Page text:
Experiential marketing is about finding insights about people’s passions and the connections which are created – naturally and uniquely – between them and the equity in the brands. Bernd Schmitt (1999) has given four stages of experiential marketing process (see Figure 1). Customer experience Methods are eclectic Experiential marketing Consumption is a holistic experience Customers are rational and emotional animals Fig 1. Four factors for experiential marketing process (Bernd Schmitt, 1999).

Experiential marketing according to Schmitt focuses on customer experiences which occur as a result of encounters. This experience replaces functional values due to change in perception caused by emotional, sensory, cognitive a relationship values. Customers get more emotional driven due to experiential marketing methods for involving senses can vary to give a total experience 70 Innovative Marketing, Volume 4, Issue 2, 2008 The ultimate goal of experientially marketing is to create holistic experiences that integrate individual experiences by engaging all human senses in all dimensions.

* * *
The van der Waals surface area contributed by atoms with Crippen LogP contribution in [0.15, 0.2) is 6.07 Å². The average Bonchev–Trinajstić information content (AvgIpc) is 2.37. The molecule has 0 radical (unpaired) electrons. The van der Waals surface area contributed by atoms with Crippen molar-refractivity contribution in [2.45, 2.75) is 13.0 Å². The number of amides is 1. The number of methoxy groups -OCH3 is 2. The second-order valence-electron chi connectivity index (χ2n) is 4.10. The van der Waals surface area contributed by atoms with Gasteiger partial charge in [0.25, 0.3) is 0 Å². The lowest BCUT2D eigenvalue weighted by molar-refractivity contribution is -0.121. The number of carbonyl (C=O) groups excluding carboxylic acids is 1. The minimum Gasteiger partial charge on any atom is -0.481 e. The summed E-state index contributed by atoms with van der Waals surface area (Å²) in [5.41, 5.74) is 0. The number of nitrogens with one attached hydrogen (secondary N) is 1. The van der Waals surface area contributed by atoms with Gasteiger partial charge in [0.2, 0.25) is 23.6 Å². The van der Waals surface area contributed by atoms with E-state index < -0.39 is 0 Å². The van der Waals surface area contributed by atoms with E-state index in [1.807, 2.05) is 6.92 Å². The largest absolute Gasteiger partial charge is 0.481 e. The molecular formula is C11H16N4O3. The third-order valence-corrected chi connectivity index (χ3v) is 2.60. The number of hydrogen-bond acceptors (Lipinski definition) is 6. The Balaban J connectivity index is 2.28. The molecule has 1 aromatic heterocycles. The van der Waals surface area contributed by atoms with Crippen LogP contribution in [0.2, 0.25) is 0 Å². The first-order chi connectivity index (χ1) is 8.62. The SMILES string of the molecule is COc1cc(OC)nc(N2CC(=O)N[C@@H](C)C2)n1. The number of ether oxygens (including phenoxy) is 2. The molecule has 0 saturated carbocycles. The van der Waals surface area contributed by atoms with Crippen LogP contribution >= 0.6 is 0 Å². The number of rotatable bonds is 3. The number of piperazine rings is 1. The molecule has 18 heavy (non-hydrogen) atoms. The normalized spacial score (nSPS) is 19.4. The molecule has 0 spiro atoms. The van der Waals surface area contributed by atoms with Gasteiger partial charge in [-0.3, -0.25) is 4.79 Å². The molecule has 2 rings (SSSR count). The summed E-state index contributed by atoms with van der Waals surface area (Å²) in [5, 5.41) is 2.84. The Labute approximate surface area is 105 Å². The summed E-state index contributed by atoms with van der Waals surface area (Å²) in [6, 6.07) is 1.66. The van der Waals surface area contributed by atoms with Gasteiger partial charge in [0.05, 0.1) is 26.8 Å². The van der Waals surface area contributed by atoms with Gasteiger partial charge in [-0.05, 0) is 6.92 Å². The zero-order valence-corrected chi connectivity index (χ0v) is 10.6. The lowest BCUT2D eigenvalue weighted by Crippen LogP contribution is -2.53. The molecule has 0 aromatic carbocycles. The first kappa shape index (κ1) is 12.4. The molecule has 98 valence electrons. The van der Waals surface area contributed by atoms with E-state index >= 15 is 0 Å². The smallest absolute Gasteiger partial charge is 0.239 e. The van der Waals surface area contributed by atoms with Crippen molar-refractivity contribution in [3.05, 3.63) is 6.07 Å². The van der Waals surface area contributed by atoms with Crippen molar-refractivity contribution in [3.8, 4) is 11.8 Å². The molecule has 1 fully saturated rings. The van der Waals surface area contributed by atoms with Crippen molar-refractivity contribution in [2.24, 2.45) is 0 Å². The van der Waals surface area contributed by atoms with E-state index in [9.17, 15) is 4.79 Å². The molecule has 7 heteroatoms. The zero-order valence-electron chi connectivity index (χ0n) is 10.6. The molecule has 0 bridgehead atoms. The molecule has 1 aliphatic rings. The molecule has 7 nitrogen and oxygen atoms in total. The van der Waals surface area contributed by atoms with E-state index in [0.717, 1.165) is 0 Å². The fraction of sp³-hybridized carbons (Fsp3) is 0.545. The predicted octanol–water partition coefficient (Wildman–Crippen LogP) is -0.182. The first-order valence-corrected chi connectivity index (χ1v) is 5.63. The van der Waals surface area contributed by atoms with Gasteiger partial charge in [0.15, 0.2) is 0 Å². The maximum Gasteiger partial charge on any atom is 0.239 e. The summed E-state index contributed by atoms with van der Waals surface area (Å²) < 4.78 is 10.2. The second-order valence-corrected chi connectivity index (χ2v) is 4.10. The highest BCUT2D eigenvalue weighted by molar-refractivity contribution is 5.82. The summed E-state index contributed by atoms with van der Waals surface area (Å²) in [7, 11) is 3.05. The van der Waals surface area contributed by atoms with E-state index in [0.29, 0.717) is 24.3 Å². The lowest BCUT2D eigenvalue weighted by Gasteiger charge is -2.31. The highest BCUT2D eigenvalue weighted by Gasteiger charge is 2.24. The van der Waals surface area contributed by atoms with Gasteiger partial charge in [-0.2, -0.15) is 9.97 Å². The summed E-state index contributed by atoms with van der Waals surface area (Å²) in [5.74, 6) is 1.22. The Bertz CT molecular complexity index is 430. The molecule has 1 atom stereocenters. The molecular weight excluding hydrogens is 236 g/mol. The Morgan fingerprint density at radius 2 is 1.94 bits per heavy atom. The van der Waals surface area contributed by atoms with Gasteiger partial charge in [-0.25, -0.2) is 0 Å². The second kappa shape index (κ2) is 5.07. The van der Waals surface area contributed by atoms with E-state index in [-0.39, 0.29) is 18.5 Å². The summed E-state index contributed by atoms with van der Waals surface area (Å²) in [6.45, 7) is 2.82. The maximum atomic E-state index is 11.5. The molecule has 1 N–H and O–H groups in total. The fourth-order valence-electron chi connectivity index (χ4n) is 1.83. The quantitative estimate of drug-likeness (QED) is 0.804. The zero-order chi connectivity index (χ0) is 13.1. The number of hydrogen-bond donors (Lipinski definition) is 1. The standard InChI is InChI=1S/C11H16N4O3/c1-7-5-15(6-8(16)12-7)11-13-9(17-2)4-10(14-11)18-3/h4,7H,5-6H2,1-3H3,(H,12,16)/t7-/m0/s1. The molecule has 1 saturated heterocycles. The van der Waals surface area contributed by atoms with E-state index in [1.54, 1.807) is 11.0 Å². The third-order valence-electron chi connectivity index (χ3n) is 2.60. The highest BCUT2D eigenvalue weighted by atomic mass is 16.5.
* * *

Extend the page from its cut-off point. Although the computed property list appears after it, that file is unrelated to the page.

The reason behind the continuing growth in demand for experiential marketing is that it works for both brands and customers. It can achieve measurable results by offering new brands innovative ways of communicating with customers in their own environment, leading to a better return on investment (Witthaus, 2004). Experiential marketing allows customers to have a personal touch according to Bashford (2004). 1. Problems and issues Experiential marketing is often seen as working only on external factors – improving the value that customers get.